Tuesday, 23 November 2010
Victory At Sea
Victory At Sea is a WW2 naval miniatures battle system from Mongoose Publishing, loosely based on their Call To Arms space combat system (set in the Babylon Five universe). I originally bought VaS in an effort to get into naval wargaming. I once owned a copy of Harpoon back in the early 1990s, and even got as far as setting up one of the starter scenarios in Harpoon, but never actually played a game of it. Looking back, and given the seeming complexity of Harpoon (and modern naval warfare) I was probably lucky: I fear the experience may have put me off naval wargaming.
Victory At Sea was really meant to be a return to the milieu, partly prompted by the availability of ready-painted plastic Axis& Allies warships, in 1/1800 scale (not really the scale of choice for WW2 naval wargamers, who tend to favour 1/2400 or 1/3000). But, the A&A miniatures include some great aircraft stands in their boosters, come ready painted (did I mention that?), AND can survive the attentions of young children, which is always a major selling point in my household.
The great thing about naval wargames rules is that they are not particularly scale specific, although playing out the Battle of Midway in 1/600 might require you to take to the garden (or one of those nice flat bowling greens that pepper the Brighton landscape).
Victory At Sea is not a comprehensive set of rules by any means. From experience we found it is NOT good for fighting convoy actions, and the rules for sub-hunting are sparse and inadequate. In the space of 20 minutes my group cooked up an alternative set of rules for ASW actions that is much more fun, using dummy counters. Oh, the frustration on the faces of the destroyer commanders as they find their latest sonar contact is but another shoal of herring!
VaS is really a game about fighting small to medium sized WW2 surface actions. Airpower in the game is understrength, to say the least. Ships get to make their AA attacks first, and any planes that survive that barrage can then drop bombs/launch torpedoes. In the two games I’ve played to date, the first saw Royal Navy Swordfish biplanes successfully attack an Italian light cruiser, crippling it with torpedoes in return for 33% losses amongst the pilots. In the second, German planes attacking a British Mediterranean convoy sustained 80% plus losses, which sounds too high to me. This was partly because they were attacking freighters in AA range of a British battleship, but still. You could potentially reason that some of the ‘losses’ were really pilots chickening out, perhaps dropping their torps into the sea prematurely, and reflect this in your campaign rules, yet…
Fellow gamers of mine have also tried VaS with a big 1945 Pacific War battle, a major clash of fleets between the Allies and a large Japanese force, but found this game dragged on too long. Their opinion was that there is an upper limit to the size of game one can manage with VaS, and it isn’t Leyte Gulf!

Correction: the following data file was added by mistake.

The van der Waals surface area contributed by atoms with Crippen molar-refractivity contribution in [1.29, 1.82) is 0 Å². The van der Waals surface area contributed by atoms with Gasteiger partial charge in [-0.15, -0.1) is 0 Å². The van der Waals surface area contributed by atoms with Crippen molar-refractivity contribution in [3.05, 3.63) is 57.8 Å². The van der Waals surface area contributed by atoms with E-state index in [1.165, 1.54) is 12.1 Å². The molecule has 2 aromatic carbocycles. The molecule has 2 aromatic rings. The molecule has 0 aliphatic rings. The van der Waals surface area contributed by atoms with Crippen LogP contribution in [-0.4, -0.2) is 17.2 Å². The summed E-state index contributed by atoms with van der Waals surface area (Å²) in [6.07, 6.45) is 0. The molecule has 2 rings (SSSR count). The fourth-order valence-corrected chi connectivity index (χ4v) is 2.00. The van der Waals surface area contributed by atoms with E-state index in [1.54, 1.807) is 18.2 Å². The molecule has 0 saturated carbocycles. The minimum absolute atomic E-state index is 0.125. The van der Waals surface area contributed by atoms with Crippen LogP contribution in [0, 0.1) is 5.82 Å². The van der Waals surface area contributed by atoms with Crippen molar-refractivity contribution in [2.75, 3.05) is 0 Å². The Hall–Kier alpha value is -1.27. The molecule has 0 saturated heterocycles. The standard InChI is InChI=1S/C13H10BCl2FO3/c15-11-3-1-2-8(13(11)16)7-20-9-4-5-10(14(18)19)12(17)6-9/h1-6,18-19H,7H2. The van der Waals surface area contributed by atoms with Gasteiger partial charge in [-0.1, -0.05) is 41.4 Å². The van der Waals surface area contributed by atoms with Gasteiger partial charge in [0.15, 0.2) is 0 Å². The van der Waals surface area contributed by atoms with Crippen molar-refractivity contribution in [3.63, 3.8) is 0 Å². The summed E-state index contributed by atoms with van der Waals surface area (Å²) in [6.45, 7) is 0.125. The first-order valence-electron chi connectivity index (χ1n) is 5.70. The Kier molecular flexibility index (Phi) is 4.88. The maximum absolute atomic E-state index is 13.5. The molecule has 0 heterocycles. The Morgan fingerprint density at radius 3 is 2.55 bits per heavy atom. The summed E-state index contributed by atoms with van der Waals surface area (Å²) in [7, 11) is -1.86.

VaS has the feel of Warhammer about it. You roll attack dice based on the number of weapons in range, trying to score hits on a target number largely dictated by the target ship’s speed and size. Thus, a nippy destroyer is much harder for your gunners to hit than a battleship. But, once you score your hits, you then roll a number of damage dice for each hit in an effort to break through the target’s defensive armour (think Warhammer armour saves here). Damage is then tracked by ticking boxes, with scope for critical hits from sixes rolled at the damage stage (these tend to be what really puts most ships out of a battle).
What baffled me here was Crew hits. Each ship has a Crew rating, which tracks the number of active personnel, and lets losses to the crew affect the performance of the ship. The only problem is, according to the damage tables, Crew losses always seem relatively small, regardless of the weapon being used. Sure, critical damage like fire breaking out can cause additional Crew losses, but apart from merchant ships, which have relatively small crews in this game (and I suppose in real life), ships in VaS never seem to be taken out because of Crew losses. Something else always gives first, which begs the question – why bother tracking Crew hits?
There is also a lot of paperwork in VaS. Each ship has its own record sheet, even destroyers. This is great in a multi-player game, where each player has his own squadron of four or five ships, but if there are two of you playing a larger battle, you will be swamped with record keeping as you struggle to track how many torpedoes HMCS Haida has left to shoot. It does seem to set a ceiling on what can be gamed.
My group is still keen to game WW2 naval, but I suspect VaS will be shelved. Even my son has not expressed much enthusiasm about revisiting it, and this is telling. Perhaps it is lacking in the ‘fun factor’ stakes. I know A Call To Arms was a very successful project for Mongoose, and they are apparently in the process of hatching a new set of sci fi rules that draws heavily on CTA as its game engine, but this has simply not worked well for WW2.